The answer to that question, according to the latest memo on essential critical infrastructure from the Cybersecurity and Infrastructure Security Agency (CISA), turns out to be a lot. From engineering and HVAC to security and customer service, here’s the agency’s list of essentials:
- Workers who support command centers, including, but not limited to Network Operations Command Centers, Broadcast Operations Control Centers and Security Operations Command Centers.
- Data center operators, including system administrators, HVAC & electrical engineers, security personnel, IT managers and purchasers, data transfer solutions engineers, software and hardware engineers, and database administrators, for all industries (including financial services).
- Workers who support client service centers, field engineers, and other technicians and workers supporting critical infrastructure, as well as manufacturers and supply chain vendors that provide hardware and software, support services, research and development, and information technology equipment (to include microelectronics and semiconductors), and HVAC and electrical equipment for critical infrastructure, and test labs and certification agencies that qualify such equipment (to include microelectronics, optoelectronics, and semiconductors) for critical infrastructure, including data centers.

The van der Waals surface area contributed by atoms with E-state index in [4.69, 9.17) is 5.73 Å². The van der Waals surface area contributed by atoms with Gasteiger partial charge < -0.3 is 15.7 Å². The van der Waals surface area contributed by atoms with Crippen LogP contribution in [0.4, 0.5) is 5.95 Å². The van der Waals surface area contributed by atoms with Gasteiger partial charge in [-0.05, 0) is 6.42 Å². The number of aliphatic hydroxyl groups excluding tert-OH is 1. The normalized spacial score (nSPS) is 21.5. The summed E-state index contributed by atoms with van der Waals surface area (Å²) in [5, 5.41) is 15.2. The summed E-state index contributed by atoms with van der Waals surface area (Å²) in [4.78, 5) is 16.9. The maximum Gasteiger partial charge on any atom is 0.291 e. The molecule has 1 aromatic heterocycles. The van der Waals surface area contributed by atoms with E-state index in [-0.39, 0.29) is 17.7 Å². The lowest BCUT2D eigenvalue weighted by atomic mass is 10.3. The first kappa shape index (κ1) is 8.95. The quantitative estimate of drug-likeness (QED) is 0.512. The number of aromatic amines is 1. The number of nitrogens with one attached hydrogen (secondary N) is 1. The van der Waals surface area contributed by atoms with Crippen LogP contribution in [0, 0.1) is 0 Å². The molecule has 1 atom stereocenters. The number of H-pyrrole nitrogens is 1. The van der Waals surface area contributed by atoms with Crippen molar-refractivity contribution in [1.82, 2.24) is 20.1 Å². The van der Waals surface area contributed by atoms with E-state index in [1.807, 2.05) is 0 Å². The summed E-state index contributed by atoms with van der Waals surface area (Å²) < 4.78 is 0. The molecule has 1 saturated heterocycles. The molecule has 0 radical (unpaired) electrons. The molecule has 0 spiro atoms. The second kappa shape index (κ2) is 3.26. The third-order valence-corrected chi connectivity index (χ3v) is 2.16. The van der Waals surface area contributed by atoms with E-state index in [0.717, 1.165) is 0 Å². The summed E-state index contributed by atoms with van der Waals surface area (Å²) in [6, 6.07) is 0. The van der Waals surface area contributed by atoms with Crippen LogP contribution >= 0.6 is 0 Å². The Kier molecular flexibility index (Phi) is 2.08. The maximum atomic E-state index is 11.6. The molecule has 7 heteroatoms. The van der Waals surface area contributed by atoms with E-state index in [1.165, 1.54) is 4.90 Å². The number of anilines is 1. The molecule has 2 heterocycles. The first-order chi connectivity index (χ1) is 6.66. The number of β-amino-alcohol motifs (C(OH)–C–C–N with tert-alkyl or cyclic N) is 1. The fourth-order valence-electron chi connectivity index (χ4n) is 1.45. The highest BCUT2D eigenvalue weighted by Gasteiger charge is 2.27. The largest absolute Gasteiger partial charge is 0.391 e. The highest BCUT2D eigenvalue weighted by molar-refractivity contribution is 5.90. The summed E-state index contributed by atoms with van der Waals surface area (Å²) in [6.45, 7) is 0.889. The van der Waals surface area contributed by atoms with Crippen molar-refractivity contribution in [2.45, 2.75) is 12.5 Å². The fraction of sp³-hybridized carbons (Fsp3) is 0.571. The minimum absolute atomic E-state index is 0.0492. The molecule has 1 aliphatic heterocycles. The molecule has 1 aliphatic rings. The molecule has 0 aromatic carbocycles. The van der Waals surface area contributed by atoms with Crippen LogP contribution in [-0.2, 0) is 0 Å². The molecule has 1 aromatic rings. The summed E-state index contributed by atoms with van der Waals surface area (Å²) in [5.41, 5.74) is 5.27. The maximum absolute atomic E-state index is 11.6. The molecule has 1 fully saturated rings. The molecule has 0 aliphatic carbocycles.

- Workers needed to preempt and respond to cyber incidents involving critical infrastructure, including medical facilities, SLTT governments and federal facilities, energy and utilities, and banks and financial institutions, securities/other exchanges, other entities that support the functioning of capital markets, public works, critical manufacturing, food & agricultural production, transportation, and other critical infrastructure categories and personnel, in addition to all cyber defense workers (who can’t perform their duties remotely).
- Suppliers, designers, transporters and other workers supporting the manufacture, distribution and provision and construction of essential global, national and local infrastructure for computing services (including cloud computing services and telework capabilities), business infrastructure, financial transactions/services, web- based services, and critical manufacturing.
- Workers supporting communications systems and information technology- and work from home solutions- used by law enforcement, public safety, medical, energy, public works, critical manufacturing, food & agricultural production, financial services, education, and other critical industries and businesses.
- Employees required in person to support Software as a Service businesses that enable remote working, performance of business operations, distance learning, media services, and digital health offerings, or required for technical support crucial for business continuity and connectivity.
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